The Big Build Up: construction of vertical farms

Burges Salmon will be hosting a further Net Zero roundtable to discuss vertical farming and other innovative methods of food production with an examination of the role that these projects can play in achieving Net Zero targets and wider sustainability goals.

Following Aberdeen Standard Investments recent commentary on issues and opportunities surrounding vertical farming (and ahead of our round table), this post provides some thoughts on some construction issues that Burges Salmon has encountered on such projects.

Construction and procurement considerations
From a project delivery perspective, developers, funders, and the supply chain will need to plot a way through construction and procurement issues, drawing on experiences and methods of delivery from different sectors including energy, real estate and farming. The following are some issues relating to construction and procurement worth giving close consideration to at the outset.

Clients will need to assess whether it will be possible to get full design and build comfort from a single contractor and whether this approach offers the best value. As in other sectors, it’s likely that projects will have to pick from a relatively limited number of suppliers prepared to offer a true wrap solution, in part due to the varying levels of complexity of the overall design and construction, wider demand, and the early stage of development of some of the technology and processes involved. Developers may elect to adopt a multi-contract solution, whilst managing and mitigating interface liability and other contractual risks. From our work on these projects, we are seeing a movement towards a particular solution but this remains an area for consideration.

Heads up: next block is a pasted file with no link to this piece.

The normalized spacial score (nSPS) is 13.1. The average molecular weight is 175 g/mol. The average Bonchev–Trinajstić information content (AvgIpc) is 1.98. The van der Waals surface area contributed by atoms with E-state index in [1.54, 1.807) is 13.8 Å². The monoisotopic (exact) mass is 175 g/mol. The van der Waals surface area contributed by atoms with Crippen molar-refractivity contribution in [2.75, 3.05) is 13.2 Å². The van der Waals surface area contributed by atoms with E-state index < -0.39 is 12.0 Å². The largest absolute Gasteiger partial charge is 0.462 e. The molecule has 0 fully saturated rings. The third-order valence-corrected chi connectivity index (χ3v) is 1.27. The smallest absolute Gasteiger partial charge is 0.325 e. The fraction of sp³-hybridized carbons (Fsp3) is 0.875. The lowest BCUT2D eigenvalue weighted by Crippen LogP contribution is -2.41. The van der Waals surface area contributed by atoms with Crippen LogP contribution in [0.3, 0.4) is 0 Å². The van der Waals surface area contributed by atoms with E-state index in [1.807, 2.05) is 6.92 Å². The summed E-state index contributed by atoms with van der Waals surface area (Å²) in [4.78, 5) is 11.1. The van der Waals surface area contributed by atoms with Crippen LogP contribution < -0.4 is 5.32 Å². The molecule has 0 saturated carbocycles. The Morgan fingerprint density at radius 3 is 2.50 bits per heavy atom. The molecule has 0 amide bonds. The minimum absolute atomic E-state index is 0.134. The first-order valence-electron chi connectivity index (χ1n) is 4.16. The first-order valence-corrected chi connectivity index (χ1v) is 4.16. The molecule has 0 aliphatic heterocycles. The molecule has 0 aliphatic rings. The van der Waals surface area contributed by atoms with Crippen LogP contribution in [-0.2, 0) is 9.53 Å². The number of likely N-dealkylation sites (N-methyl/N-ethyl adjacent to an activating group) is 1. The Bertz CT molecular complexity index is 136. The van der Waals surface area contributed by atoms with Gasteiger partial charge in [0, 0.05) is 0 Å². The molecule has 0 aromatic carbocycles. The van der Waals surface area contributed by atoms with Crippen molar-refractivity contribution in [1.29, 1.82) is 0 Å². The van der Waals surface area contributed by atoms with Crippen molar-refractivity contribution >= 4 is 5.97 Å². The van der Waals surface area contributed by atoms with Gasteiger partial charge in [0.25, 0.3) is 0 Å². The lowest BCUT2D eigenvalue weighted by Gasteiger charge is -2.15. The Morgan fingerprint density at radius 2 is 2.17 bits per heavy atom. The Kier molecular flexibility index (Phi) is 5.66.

Contract forms
Vertical farming projects involve the design and construction of a range of components, some elements of which will be suited to delivery under contract forms such as JCT and NEC, others (such as power infrastructure and M&E packages) being more suited to forms such as FIDIC or MF/1. These contracts can all work in different scenarios and for different scopes, but contract form selection is likely to be particularly key to promoting a smooth procurement and negotiation process, given the range of components forming the overall project. This will be all the more important when dealing with international suppliers and contractors. Advisors should be steering clients based on experience but also considering the familiarity of the client with such forms and any particular strengths that the projects teams may have in using one form or the other.

Read the complete article at www.lexology.com.


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